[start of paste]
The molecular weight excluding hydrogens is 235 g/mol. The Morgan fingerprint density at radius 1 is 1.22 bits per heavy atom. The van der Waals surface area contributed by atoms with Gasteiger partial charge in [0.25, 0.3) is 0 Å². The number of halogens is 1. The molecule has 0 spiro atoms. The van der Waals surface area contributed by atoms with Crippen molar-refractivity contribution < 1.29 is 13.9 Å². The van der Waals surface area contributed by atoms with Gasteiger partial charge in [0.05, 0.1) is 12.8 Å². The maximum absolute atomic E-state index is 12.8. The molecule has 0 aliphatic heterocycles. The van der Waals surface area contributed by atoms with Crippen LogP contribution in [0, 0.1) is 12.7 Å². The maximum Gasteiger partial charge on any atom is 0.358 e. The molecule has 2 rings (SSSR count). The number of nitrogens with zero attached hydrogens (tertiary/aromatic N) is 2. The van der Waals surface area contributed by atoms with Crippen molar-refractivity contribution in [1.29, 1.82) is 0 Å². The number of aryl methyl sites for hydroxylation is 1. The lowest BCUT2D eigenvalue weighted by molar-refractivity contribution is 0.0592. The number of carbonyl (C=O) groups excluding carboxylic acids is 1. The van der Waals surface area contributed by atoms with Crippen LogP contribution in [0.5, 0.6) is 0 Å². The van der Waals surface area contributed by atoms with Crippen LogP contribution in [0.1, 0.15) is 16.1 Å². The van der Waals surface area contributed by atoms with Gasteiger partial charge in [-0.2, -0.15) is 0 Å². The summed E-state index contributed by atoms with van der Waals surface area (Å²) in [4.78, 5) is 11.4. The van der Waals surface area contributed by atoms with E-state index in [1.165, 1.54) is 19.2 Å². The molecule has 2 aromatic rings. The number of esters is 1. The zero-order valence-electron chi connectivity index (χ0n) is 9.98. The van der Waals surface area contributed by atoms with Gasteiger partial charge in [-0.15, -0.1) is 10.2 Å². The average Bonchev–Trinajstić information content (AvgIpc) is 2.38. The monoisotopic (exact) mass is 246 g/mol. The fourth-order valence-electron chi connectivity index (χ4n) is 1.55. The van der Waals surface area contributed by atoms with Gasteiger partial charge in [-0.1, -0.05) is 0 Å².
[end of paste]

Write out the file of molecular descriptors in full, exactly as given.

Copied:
The molecular weight excluding hydrogens is 235 g/mol. The Morgan fingerprint density at radius 1 is 1.22 bits per heavy atom. The van der Waals surface area contributed by atoms with Gasteiger partial charge in [0.25, 0.3) is 0 Å². The number of halogens is 1. The molecule has 0 spiro atoms. The van der Waals surface area contributed by atoms with Crippen molar-refractivity contribution < 1.29 is 13.9 Å². The van der Waals surface area contributed by atoms with Gasteiger partial charge in [0.05, 0.1) is 12.8 Å². The maximum absolute atomic E-state index is 12.8. The molecule has 0 aliphatic heterocycles. The van der Waals surface area contributed by atoms with Crippen LogP contribution in [0, 0.1) is 12.7 Å². The maximum Gasteiger partial charge on any atom is 0.358 e. The molecule has 2 rings (SSSR count). The number of nitrogens with zero attached hydrogens (tertiary/aromatic N) is 2. The van der Waals surface area contributed by atoms with Crippen molar-refractivity contribution in [1.29, 1.82) is 0 Å². The number of aryl methyl sites for hydroxylation is 1. The lowest BCUT2D eigenvalue weighted by molar-refractivity contribution is 0.0592. The number of carbonyl (C=O) groups excluding carboxylic acids is 1. The van der Waals surface area contributed by atoms with Crippen LogP contribution in [0.5, 0.6) is 0 Å². The van der Waals surface area contributed by atoms with Crippen LogP contribution in [0.1, 0.15) is 16.1 Å². The van der Waals surface area contributed by atoms with Gasteiger partial charge in [-0.2, -0.15) is 0 Å². The summed E-state index contributed by atoms with van der Waals surface area (Å²) in [4.78, 5) is 11.4. The van der Waals surface area contributed by atoms with E-state index in [1.165, 1.54) is 19.2 Å². The molecule has 2 aromatic rings. The number of esters is 1. The zero-order valence-electron chi connectivity index (χ0n) is 9.98. The van der Waals surface area contributed by atoms with Gasteiger partial charge in [-0.15, -0.1) is 10.2 Å². The average Bonchev–Trinajstić information content (AvgIpc) is 2.38. The monoisotopic (exact) mass is 246 g/mol. The fourth-order valence-electron chi connectivity index (χ4n) is 1.55. The van der Waals surface area contributed by atoms with Gasteiger partial charge in [-0.1, -0.05) is 0 Å².